HERE – Review by Diane Carson

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Here chronicles Romanian Stefan and ShuXiu’s encounters.

Elusive and yet intriguing, Here meanders unhurriedly with Romanian construction worker Stefan heading on vacation from his job in Brussels to his home town. Averse to waste, Stefan empties his refrigerator of vegetables that would decay in his absence and cooks up a healthy pot of soup that he’ll deliver in small containers to grateful friends and family.

However, unpredictable events intervene to deflect his intentions and, in fact, his life. For as Stefan waits for his car to be repaired, he discovers Belgian-Chinese woman ShuXiu, an academic, a bryologist, microscopically examining moss. Captivated, he engages with and learns from her, having shared a Chinese restaurant the night before. Voiceover narration by both Stefan and ShuXiu provide glimpses of their innermost thoughts, the real world bumping up against the dream one. ShuXiu, presented first in her lab, forgets names of things, Stefan describes himself as wandering.

At its Lincoln Center screening, Belgian writer/director Bas Devos says he wanted “to invite people to look at the world in a different way,” because, in a world full of distractions, a person must stop and look closely, with a magnifying lens, at the natural world. Devos adds, “And paying attention is the gateway to love.” As ShuXiu, Liyo Gong, an editor and D.J. in her real life, emanates an inviting presence to which Stefan (Liyo Gong) responds, captivated by the unspoken, intuitive connection between them. Their chance meeting may suggest fate. Cinematographer Grimm Vanderkerckhove brings their world to vivid, beautiful life. Boris Debackere’s sound design adds another rich presence, integrating the natural world through bees, birds, rain, wind, and a train which figures in a repeated comment.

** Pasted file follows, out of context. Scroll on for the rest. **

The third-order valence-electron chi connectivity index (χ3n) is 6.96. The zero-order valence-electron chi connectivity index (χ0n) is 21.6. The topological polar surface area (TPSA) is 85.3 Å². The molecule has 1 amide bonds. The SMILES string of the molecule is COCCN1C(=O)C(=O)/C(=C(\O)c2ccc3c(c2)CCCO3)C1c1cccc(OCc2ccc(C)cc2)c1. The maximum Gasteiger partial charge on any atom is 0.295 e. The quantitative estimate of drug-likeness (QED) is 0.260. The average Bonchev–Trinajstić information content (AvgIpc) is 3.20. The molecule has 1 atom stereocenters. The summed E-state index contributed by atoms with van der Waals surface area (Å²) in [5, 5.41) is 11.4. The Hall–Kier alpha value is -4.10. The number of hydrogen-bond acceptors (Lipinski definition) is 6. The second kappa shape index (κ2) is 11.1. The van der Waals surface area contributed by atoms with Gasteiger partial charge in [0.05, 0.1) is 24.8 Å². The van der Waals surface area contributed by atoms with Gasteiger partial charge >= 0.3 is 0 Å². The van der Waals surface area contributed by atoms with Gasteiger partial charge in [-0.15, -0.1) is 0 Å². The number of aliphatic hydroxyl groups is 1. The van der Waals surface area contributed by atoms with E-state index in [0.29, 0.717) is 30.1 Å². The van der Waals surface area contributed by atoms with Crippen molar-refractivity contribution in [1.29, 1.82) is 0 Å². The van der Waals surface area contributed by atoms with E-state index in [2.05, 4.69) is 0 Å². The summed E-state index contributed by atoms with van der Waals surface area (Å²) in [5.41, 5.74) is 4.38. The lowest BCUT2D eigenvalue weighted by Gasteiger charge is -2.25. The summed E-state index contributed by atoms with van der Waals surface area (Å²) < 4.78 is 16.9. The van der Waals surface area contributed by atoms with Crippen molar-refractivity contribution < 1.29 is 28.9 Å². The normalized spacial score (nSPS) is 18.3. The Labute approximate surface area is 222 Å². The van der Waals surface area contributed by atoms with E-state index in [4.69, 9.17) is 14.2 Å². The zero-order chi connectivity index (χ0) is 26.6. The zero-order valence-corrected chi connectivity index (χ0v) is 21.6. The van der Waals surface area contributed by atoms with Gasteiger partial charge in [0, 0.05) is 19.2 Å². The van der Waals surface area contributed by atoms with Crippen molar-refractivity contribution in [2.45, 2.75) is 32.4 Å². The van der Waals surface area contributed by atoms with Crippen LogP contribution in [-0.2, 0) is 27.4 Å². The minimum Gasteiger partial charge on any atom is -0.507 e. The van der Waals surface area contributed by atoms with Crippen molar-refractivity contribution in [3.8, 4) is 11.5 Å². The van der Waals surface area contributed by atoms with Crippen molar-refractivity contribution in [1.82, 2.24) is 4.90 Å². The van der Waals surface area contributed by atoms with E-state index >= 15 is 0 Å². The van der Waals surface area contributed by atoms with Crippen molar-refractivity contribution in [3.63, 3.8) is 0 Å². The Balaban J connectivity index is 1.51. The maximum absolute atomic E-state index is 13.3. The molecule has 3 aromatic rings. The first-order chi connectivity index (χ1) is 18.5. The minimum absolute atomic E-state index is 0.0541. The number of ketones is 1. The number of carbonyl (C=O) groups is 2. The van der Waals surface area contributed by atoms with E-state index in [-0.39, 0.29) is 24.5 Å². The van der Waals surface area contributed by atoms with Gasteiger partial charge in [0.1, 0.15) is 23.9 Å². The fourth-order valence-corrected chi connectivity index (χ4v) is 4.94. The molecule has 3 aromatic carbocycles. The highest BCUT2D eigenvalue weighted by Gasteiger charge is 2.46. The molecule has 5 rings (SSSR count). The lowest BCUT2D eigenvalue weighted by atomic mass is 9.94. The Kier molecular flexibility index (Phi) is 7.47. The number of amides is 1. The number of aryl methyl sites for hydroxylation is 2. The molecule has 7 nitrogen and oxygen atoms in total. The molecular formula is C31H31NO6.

Here calms viewers as it invites them to relish important, overlooked beauty. Here is in Dutch, French, Romanian, and Mandarin with English subtitles.

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Diane Carson

Diane Carson, Ph.D., Professor Emerita, has reviewed films for over 25 years and has covered the Cannes, Telluride, Toronto, Palm Springs, and Sundance festivals. She writes for KDHX, 88.1 FM. St. Louis’ community radio. One of the founders of the St. Louis International Film Festival, she continues to serve on juries. A past president of the University Film and Video Association, she taught film studies and production at St. Louis Community College and at Webster University. Her new book, written with two colleagues, is “Appetites and Anxieties: Food, Film, and the Politics of Representation,” Wayne State U. Press, 2014.